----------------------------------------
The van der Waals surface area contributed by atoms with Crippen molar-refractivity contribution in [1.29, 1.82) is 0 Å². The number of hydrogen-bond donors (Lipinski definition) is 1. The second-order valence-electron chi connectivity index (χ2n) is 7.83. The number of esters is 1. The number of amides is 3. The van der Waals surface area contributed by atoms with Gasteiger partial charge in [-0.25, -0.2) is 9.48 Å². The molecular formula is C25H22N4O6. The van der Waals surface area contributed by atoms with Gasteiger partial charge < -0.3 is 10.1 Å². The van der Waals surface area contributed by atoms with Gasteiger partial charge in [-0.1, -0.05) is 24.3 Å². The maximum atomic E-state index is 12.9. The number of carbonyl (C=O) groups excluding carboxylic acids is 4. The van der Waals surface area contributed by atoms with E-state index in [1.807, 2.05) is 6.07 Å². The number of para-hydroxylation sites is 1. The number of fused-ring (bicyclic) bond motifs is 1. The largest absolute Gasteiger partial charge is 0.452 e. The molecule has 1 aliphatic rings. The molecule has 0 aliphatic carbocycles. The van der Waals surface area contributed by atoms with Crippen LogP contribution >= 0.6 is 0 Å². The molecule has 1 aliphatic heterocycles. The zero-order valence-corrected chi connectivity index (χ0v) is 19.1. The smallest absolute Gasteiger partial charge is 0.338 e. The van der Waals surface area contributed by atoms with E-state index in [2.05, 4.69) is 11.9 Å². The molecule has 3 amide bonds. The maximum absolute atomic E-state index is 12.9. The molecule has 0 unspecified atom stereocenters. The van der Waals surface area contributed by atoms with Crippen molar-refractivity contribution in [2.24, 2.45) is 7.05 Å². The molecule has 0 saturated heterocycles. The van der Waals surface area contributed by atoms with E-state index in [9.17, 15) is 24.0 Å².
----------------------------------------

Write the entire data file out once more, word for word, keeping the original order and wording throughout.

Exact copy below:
The van der Waals surface area contributed by atoms with Crippen molar-refractivity contribution in [1.29, 1.82) is 0 Å². The number of hydrogen-bond donors (Lipinski definition) is 1. The second-order valence-electron chi connectivity index (χ2n) is 7.83. The number of esters is 1. The number of amides is 3. The van der Waals surface area contributed by atoms with Gasteiger partial charge in [-0.25, -0.2) is 9.48 Å². The molecular formula is C25H22N4O6. The van der Waals surface area contributed by atoms with Gasteiger partial charge < -0.3 is 10.1 Å². The van der Waals surface area contributed by atoms with Gasteiger partial charge in [-0.1, -0.05) is 24.3 Å². The maximum atomic E-state index is 12.9. The number of carbonyl (C=O) groups excluding carboxylic acids is 4. The van der Waals surface area contributed by atoms with E-state index in [1.807, 2.05) is 6.07 Å². The number of para-hydroxylation sites is 1. The number of fused-ring (bicyclic) bond motifs is 1. The largest absolute Gasteiger partial charge is 0.452 e. The molecule has 1 aliphatic rings. The molecule has 0 aliphatic carbocycles. The van der Waals surface area contributed by atoms with Crippen LogP contribution >= 0.6 is 0 Å². The molecule has 1 aliphatic heterocycles. The zero-order valence-corrected chi connectivity index (χ0v) is 19.1. The smallest absolute Gasteiger partial charge is 0.338 e. The van der Waals surface area contributed by atoms with E-state index in [2.05, 4.69) is 11.9 Å². The molecule has 3 amide bonds. The maximum absolute atomic E-state index is 12.9. The molecule has 0 unspecified atom stereocenters. The van der Waals surface area contributed by atoms with Crippen molar-refractivity contribution in [2.24, 2.45) is 7.05 Å². The molecule has 0 saturated heterocycles. The van der Waals surface area contributed by atoms with E-state index in [9.17, 15) is 24.0 Å².